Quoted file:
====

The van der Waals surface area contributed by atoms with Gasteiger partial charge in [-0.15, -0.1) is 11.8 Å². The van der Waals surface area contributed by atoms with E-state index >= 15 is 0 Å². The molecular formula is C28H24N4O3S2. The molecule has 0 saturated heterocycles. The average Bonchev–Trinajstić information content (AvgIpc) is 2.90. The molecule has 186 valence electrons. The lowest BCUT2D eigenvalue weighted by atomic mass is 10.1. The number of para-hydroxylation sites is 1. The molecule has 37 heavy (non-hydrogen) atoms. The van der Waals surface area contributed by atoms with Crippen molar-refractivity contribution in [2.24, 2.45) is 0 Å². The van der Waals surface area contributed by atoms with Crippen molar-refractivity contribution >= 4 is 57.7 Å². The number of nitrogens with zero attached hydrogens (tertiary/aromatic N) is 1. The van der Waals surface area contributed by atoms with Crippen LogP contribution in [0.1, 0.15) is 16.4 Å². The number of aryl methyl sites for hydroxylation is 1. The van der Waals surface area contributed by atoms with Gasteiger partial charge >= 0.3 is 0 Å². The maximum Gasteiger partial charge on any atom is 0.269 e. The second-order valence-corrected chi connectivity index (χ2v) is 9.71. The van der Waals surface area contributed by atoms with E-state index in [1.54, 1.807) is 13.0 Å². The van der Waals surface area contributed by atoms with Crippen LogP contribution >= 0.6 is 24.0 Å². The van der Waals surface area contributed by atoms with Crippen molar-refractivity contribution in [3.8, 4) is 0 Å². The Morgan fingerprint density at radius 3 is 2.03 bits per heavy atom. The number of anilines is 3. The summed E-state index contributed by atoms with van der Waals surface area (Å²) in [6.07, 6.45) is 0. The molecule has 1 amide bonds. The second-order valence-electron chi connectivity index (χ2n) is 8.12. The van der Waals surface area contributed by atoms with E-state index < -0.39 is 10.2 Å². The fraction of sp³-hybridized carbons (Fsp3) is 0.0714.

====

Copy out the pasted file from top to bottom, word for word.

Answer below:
The van der Waals surface area contributed by atoms with Gasteiger partial charge in [-0.15, -0.1) is 11.8 Å². The van der Waals surface area contributed by atoms with E-state index >= 15 is 0 Å². The molecular formula is C28H24N4O3S2. The molecule has 0 saturated heterocycles. The average Bonchev–Trinajstić information content (AvgIpc) is 2.90. The molecule has 186 valence electrons. The lowest BCUT2D eigenvalue weighted by atomic mass is 10.1. The number of para-hydroxylation sites is 1. The molecule has 37 heavy (non-hydrogen) atoms. The van der Waals surface area contributed by atoms with Crippen molar-refractivity contribution in [2.24, 2.45) is 0 Å². The van der Waals surface area contributed by atoms with Crippen molar-refractivity contribution >= 4 is 57.7 Å². The number of nitrogens with zero attached hydrogens (tertiary/aromatic N) is 1. The van der Waals surface area contributed by atoms with Crippen LogP contribution in [0.1, 0.15) is 16.4 Å². The number of aryl methyl sites for hydroxylation is 1. The van der Waals surface area contributed by atoms with Gasteiger partial charge >= 0.3 is 0 Å². The maximum Gasteiger partial charge on any atom is 0.269 e. The second-order valence-corrected chi connectivity index (χ2v) is 9.71. The van der Waals surface area contributed by atoms with E-state index in [1.54, 1.807) is 13.0 Å². The van der Waals surface area contributed by atoms with Crippen LogP contribution >= 0.6 is 24.0 Å². The van der Waals surface area contributed by atoms with Crippen molar-refractivity contribution in [3.8, 4) is 0 Å². The Morgan fingerprint density at radius 3 is 2.03 bits per heavy atom. The number of anilines is 3. The summed E-state index contributed by atoms with van der Waals surface area (Å²) in [6.07, 6.45) is 0. The molecule has 1 amide bonds. The second-order valence-electron chi connectivity index (χ2n) is 8.12. The van der Waals surface area contributed by atoms with E-state index < -0.39 is 10.2 Å². The fraction of sp³-hybridized carbons (Fsp3) is 0.0714.